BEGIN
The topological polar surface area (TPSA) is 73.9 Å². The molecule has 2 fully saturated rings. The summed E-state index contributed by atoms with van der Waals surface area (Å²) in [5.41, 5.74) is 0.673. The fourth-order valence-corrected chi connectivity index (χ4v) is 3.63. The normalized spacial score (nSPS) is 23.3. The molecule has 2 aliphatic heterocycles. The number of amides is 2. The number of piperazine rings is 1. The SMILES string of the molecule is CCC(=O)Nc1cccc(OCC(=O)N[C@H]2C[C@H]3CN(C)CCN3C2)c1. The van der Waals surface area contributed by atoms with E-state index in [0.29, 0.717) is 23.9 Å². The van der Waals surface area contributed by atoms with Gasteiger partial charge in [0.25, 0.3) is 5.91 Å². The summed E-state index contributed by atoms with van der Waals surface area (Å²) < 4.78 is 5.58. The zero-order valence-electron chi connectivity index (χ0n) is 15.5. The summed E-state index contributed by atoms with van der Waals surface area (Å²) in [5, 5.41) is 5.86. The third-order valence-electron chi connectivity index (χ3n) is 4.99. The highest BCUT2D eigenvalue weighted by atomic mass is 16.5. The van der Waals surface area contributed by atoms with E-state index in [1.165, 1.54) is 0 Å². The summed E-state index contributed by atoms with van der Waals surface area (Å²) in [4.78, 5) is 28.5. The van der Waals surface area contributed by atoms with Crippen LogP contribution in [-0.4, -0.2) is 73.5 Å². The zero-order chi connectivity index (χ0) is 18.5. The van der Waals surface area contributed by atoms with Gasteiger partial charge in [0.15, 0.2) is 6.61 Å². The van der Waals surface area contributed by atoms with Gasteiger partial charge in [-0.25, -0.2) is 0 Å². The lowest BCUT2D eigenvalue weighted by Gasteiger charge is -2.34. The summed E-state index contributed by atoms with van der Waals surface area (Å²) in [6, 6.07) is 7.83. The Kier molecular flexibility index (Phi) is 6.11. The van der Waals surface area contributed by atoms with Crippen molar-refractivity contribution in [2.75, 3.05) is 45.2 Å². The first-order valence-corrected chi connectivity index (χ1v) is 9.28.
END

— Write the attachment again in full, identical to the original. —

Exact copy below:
The topological polar surface area (TPSA) is 73.9 Å². The molecule has 2 fully saturated rings. The summed E-state index contributed by atoms with van der Waals surface area (Å²) in [5.41, 5.74) is 0.673. The fourth-order valence-corrected chi connectivity index (χ4v) is 3.63. The normalized spacial score (nSPS) is 23.3. The molecule has 2 aliphatic heterocycles. The number of amides is 2. The number of piperazine rings is 1. The SMILES string of the molecule is CCC(=O)Nc1cccc(OCC(=O)N[C@H]2C[C@H]3CN(C)CCN3C2)c1. The van der Waals surface area contributed by atoms with E-state index in [0.29, 0.717) is 23.9 Å². The van der Waals surface area contributed by atoms with Gasteiger partial charge in [0.25, 0.3) is 5.91 Å². The summed E-state index contributed by atoms with van der Waals surface area (Å²) < 4.78 is 5.58. The zero-order valence-electron chi connectivity index (χ0n) is 15.5. The summed E-state index contributed by atoms with van der Waals surface area (Å²) in [5, 5.41) is 5.86. The third-order valence-electron chi connectivity index (χ3n) is 4.99. The highest BCUT2D eigenvalue weighted by atomic mass is 16.5. The van der Waals surface area contributed by atoms with E-state index in [1.165, 1.54) is 0 Å². The summed E-state index contributed by atoms with van der Waals surface area (Å²) in [4.78, 5) is 28.5. The van der Waals surface area contributed by atoms with Crippen LogP contribution in [-0.4, -0.2) is 73.5 Å². The zero-order chi connectivity index (χ0) is 18.5. The van der Waals surface area contributed by atoms with Gasteiger partial charge in [0.15, 0.2) is 6.61 Å². The van der Waals surface area contributed by atoms with Gasteiger partial charge in [-0.25, -0.2) is 0 Å². The lowest BCUT2D eigenvalue weighted by Gasteiger charge is -2.34. The summed E-state index contributed by atoms with van der Waals surface area (Å²) in [6, 6.07) is 7.83. The Kier molecular flexibility index (Phi) is 6.11. The van der Waals surface area contributed by atoms with Crippen molar-refractivity contribution in [2.75, 3.05) is 45.2 Å². The first-order valence-corrected chi connectivity index (χ1v) is 9.28.